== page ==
The Excelsior Hotel was officially turned over to its new owner Wednesday, and the proprietor says he is excited it finally has happened.
"It's kind of been a long time working on the deal," said Victor Borcherds, an Alpine businessman. "I'm excited. It's finally happened."Before the hotel could be sold, a federal district judge in Pittsburgh had to determine whether the sale was fair to all parties, because numerous lawsuits have been filed by bondholders.
Tuesday the judge sent his final order approving the class-action settlement clearing all litigation. Borcherds purchased the hotel for $5.5 million.
Mayor Joe Jenkins said city officials figured there would be a delay or two in the settlement, but they are happy the sale is complete.
In August, lawyers representing bondholders, proposed buyers, federal and city governments and others with financial links to the hotel met to draw contracts freeing the property from litigation and clearing its purchase.
Provo and its Redevelopment Agency became involved in the settlement after bondholders filed lawsuits against the city saying Provo was liable in the financial collapse of the hotel.
Because the city owns the land under the hotel and the parking garage, those involved in the settlement asked the city to accept some of the loss and contribute $100,000 to the settlement pie.
That amount will go toward $771,691 owed in back taxes to the city since taxes have not been paid for five years. Jenkins said Provo's settlement is not a loss because hotel developers owe $71,000 plus $36,000 interest for a contractual tax obligation.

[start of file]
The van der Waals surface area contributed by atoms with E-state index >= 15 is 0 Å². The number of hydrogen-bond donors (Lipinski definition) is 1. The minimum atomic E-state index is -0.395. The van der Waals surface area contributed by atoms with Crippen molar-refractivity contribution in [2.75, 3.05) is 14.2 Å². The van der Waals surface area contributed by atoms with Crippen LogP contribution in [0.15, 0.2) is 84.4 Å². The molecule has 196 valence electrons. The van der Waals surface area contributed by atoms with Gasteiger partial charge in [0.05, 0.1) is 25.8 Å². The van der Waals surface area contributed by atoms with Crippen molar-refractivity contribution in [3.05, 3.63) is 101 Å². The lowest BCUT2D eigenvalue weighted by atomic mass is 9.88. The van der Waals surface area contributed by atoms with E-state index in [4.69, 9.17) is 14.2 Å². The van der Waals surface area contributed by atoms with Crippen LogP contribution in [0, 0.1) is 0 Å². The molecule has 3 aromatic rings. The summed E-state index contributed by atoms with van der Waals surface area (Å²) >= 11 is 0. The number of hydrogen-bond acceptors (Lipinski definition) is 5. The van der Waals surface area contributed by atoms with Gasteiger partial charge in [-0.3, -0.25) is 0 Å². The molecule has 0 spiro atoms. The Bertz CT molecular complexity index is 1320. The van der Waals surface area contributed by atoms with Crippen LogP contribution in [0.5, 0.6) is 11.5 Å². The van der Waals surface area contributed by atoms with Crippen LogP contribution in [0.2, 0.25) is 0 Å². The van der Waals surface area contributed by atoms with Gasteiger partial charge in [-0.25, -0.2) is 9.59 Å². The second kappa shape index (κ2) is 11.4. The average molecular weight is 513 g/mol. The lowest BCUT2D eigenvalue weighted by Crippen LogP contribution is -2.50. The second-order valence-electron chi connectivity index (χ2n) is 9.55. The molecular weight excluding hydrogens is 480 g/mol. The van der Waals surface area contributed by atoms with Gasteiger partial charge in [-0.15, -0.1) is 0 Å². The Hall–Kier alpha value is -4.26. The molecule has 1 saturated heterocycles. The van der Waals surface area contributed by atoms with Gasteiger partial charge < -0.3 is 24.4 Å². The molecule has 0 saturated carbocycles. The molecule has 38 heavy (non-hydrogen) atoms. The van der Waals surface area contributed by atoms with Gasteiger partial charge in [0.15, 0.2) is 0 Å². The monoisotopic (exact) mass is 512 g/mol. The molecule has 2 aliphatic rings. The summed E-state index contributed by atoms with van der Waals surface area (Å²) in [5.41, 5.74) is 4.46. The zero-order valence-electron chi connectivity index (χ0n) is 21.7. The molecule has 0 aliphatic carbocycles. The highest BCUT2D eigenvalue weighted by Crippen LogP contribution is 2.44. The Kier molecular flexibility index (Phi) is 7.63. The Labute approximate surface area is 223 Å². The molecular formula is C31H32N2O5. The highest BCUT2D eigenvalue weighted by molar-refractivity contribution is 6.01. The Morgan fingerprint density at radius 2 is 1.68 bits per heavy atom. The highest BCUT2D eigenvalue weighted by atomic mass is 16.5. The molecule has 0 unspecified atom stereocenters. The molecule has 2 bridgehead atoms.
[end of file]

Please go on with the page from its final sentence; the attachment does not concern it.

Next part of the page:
Payment of the back taxes also will free up financing used to build the city-owned garage next to the hotel. The tax-increment bonds now will be available for other downtown projects. The city hasn't been able to do anything with those funds for five years.
Tax-increment financing is based on changes in the tax base of a redevelopment area. Before redevelopment begins, taxes are frozen at the original property value as far as the county, school districts and other government entities are concerned. Property owners, however, continue to pay taxes as the property valuation goes up, and taxes on the difference between the two values is the amount used to pay off the tax-increment bonds.
The theory behind tax-increment financing is that the county, school districts and cities are not hurt by development. It also gives businesses an incentive to build in a blighted area.
Under the agreement with Borcherds, the city will be responsible to pay half of the insurance costs and half the electricity costs for the garage.
City Attorney Gary Gregerson said bondholders likely will get 70 percent of their principal money returned to them.
Jenkins said: "We paid an awful lot of legal costs and would have paid more if it had gone on. I think we came out really well."
Borcherds also owns the Heritage Mountain Resort and plans to use the Excelsior as lodging for people who will frequent the proposed ski resort and aquatic park. He had planned to build a hotel at the base of the mountain but decided instead to purchase the Excelsior.
He said he intends to keep the same hotel management because there have been a fair number of changes already.
"I think we are on the right track now," Borcherds said. "I think it's a very good investment."
City Council Chairman Ron Last said: "The Excelsior is really an asset to the town. It changed hands and still remained in operation. I'm glad we were able to keep it alive."